Getting heroin addiction treatment for a loved one can be a very difficult, deeply exhausting process that takes courage and determination. As someone who is close to the person battling the addiction, you may feel unsure and apprehensive of how to address the issue. This is understandable as heroin addiction strips the abuser of their personal qualities and characteristics, often leaving them with an inability to reason or behave normally. Because of this, it is important to understand that the issue is not a personal one and that you can provide support without compromising your boundaries.
Start by educating yourself about heroin addiction and the types of heroin addiction treatment available. What are some symptoms of heroin addiction? Someone who is addicted to heroin is rarely honest about their use, but signs of the addiction are usually present. Directly after use, a wave of euphoria occurs, accompanied by many physical symptoms. These generally include flushed skin, dry mouth, constricted pupils, and severely decreased alertness.
The ability to think clearly is severely compromised, and nausea, vomiting, and general itchiness can be physically present. A regular heroin abuser will also often seek out laxatives, as severe constipation occurs from repeated use of the drug. Needle marks may be present on the body if the user is injecting the drug. In time, the body also loses the ability to fight off infections due to a severely compromised immune system. Pain is suppressed, and the abuser is generally unaware of how the drug is affecting their body. Their main point of focus is how to get their next fix.
Because of the severity of hold, this addiction has on users and the painful intensity of withdrawal symptoms, heroin addicts are often afraid of getting treatment, even when they want to stop using. They often try to hide symptoms of use and lie about using. Therefore, it is often up to loved ones to attempt to get help for the user. Loved ones can become educated through support groups like Al-Anon, which can provide local resources and educate loved ones through stories of personal experience.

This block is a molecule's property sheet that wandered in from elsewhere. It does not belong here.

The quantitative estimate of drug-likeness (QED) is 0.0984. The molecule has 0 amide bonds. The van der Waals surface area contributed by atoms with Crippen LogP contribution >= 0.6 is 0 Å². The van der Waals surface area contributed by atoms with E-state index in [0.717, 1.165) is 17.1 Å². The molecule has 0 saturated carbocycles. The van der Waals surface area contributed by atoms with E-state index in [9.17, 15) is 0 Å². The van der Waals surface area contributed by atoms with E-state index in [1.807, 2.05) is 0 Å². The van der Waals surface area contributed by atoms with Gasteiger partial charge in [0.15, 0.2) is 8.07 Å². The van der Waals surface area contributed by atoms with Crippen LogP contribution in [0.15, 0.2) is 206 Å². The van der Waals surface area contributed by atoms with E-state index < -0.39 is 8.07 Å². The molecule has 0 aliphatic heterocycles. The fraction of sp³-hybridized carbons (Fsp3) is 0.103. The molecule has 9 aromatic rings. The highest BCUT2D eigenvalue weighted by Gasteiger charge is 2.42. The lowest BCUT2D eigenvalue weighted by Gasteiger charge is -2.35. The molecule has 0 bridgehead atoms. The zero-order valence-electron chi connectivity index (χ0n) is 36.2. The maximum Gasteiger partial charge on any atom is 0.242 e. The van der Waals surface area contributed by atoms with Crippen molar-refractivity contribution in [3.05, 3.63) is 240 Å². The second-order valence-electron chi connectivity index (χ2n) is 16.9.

Know the Treatment Options
Drug and alcohol treatment centers offer several treatment options for heroin addiction. These can include medications such as methadone and buprenorphine as part of detox therapies, combined with behavioral therapy. Treatment centers can offer either outpatient or residential treatment therapy. Outpatient treatment is when patients live at home but receive treatment at a center, while residential treatment requires patients to live in the facility.
An intervention is a good way to begin addressing the issue. When presenting an intervention to the user, it is best to first have a plan and a goal. Professional interventionists are available to help with this. There are also some general guidelines to follow when staging an intervention. They include:
- Tell the addict how their addiction is affecting you and other people around them. Express to them how their behavior worries you. Be sure to stay out of judgement over their behavior and avoid blame.
- Avoid enabling; do what you say you’re going to do. Know that the person who needs treatment has to make the ultimate decision on seeking it. If they choose not to and you have outlined consequences, enforce the consequences. This may not feel good to you, but continuing to enable their behavior will only hurt both of you in the long run.
Get your loved one into treatment immediately. If the person in need commits to going, don’t waste time getting them there. Do not allow “one last fix.” Provide encouragement and support while holding strong to the plan you’ve laid out.